Hello! Happy Monday! Here is a good comic.
As you may know by now, the newsletter doesn’t usually have themes, but sometimes one emerges and I roll with it. That happened this week! The theme is “real and not quite real.”
Mannequins and their friends
This wacky article was fun right from the jump:
For a brief moment in the 1930s, one of the most famous celebrities of the day was a 100-pound mannequin named Cynthia. She had box seats at the Metropolitan Opera, received freebies from Tiffany and Cartier, graced the cover of Life magazine and was even invited to the wedding of Edward V111 and Wallis Simpson.
Holograms and showbiz
I don’t know even one thing about Star Trek, but I really liked this piece on the ethics of holograms by Anthony Oliveira for all of the other ground it covers. I’m especially glad that he mentions the wildly distasteful Justin Timberlake “duet” with “Prince,” and I learned something new about the origins of zombie stories! I had no idea that they came from Haitian folklore!
Fake legs and being a cyborg
I loved this funny, insightful essay by Sophie Helf, entitled “How I Lost My Legs and Gained… You Want Me To Say Something Inspiring Here.”
If I didn’t know how to relate to my body before I lost my legs — then, I used to half-jokingly refer to myself as a “flesh sack” — I certainly don’t know how to relate to my body now. I take parts of myself off every evening before I go to sleep, line them up next to my bed so that I can reach them easily in the morning. Do cyborgs detach parts of themselves? Am I still bionic if my legs aren’t on? Attaching, detaching — a daily thing for me now. Who the hell else has to physically take themselves apart every day?
Oh, I’m that person now
Can I have a minute of your time to talk about fake meat? I had a Beyond Burger recently (well, two, because they come two in a pack and I didn’t want to be wasteful) and ended up craving it so badly a week later that I sought out a restaurant to serve me one. I’ve had an Impossible Burger too, which was savory and DELICIOUS and cravings-inducing - the Beyond one was more realistically “meaty” but the Impossible Burger has its own distinctive, really good taste.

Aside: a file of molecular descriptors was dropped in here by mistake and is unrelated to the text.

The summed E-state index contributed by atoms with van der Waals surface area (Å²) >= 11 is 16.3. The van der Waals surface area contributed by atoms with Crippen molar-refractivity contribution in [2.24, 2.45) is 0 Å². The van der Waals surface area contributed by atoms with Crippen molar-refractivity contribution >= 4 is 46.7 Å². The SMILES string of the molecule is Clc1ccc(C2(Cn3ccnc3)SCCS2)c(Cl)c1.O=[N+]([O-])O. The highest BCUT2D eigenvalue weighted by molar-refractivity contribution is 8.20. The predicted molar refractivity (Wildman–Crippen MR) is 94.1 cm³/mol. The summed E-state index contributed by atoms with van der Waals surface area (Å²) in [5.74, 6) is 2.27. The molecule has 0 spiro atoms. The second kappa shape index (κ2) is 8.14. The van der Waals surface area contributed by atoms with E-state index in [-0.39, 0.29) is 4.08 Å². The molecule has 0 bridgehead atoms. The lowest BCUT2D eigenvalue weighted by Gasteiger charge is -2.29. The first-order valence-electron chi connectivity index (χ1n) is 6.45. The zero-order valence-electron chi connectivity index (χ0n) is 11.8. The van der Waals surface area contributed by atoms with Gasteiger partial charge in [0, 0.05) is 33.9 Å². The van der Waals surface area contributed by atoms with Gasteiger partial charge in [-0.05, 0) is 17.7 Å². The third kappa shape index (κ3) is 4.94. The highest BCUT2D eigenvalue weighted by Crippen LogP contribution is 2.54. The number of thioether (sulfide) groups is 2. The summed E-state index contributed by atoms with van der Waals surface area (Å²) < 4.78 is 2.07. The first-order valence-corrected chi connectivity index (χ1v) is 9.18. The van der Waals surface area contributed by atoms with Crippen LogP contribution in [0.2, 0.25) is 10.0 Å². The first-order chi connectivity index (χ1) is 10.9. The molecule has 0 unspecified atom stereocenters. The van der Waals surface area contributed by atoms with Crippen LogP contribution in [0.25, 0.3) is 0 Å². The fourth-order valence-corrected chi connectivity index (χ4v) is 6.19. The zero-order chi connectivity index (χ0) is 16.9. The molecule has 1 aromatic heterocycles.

I don’t often feel like I’m living in The Future. I know that our phones are little supercomputers we can carry in our pockets but I must admit I just don’t feel the awe that I should about that - perhaps I was too young when the first iPhone came out to fully appreciate the advancement. But these new fake meats really make me feel like I’m living the Jetsons’ life! I remember reading initial reports of their development around 2013 and hoping fervently for their arrival so I could search for them in specialty grocery stores. I didn’t even imagine that they’d serve Impossible Burgers at Burger King and Applebee’s and White Castle! They serve the Beyond Burger at TGI Friday’s and Beyond Sausage at Dunkin’ Donuts! Vegetarians can get fast food now! ROAD TRIPS WILL NEVER BE THE SAME!
If you get the chance to order a Beyond or Impossible Burger, do it! It’s so, so good for your carbon footprint, and I hope that the price goes down as demand goes up. These are not the dry old weird veggie patties of the past, so I think even meat eaters will find them to be a good substitute. (And as someone who hasn’t had a real burger in about a decade, eating the Beyond Burger was an actual mindfuck. I felt guilty after my first bite!! What more endorsement do you need?)
I will say that I AGGRESSIVELY did not care for the Beyond Meat frozen crumbles, which I used in a chili to VERY bad results. Beyond’s fresh “ground beef” was way better when I tried it in a chili, and I’ll stick to stocking my freezer with the way better Morningstar crumbles when I want something to keep longer. Man, it feels good to have options!
Better than the real thing
I leave you now to enjoy the rest of your day, but first: a reminder that the month is half over, so you better be brainstorming your Halloween costume ideas. Let Tracy Clayton, one of the all-time greats, show you how it’s done.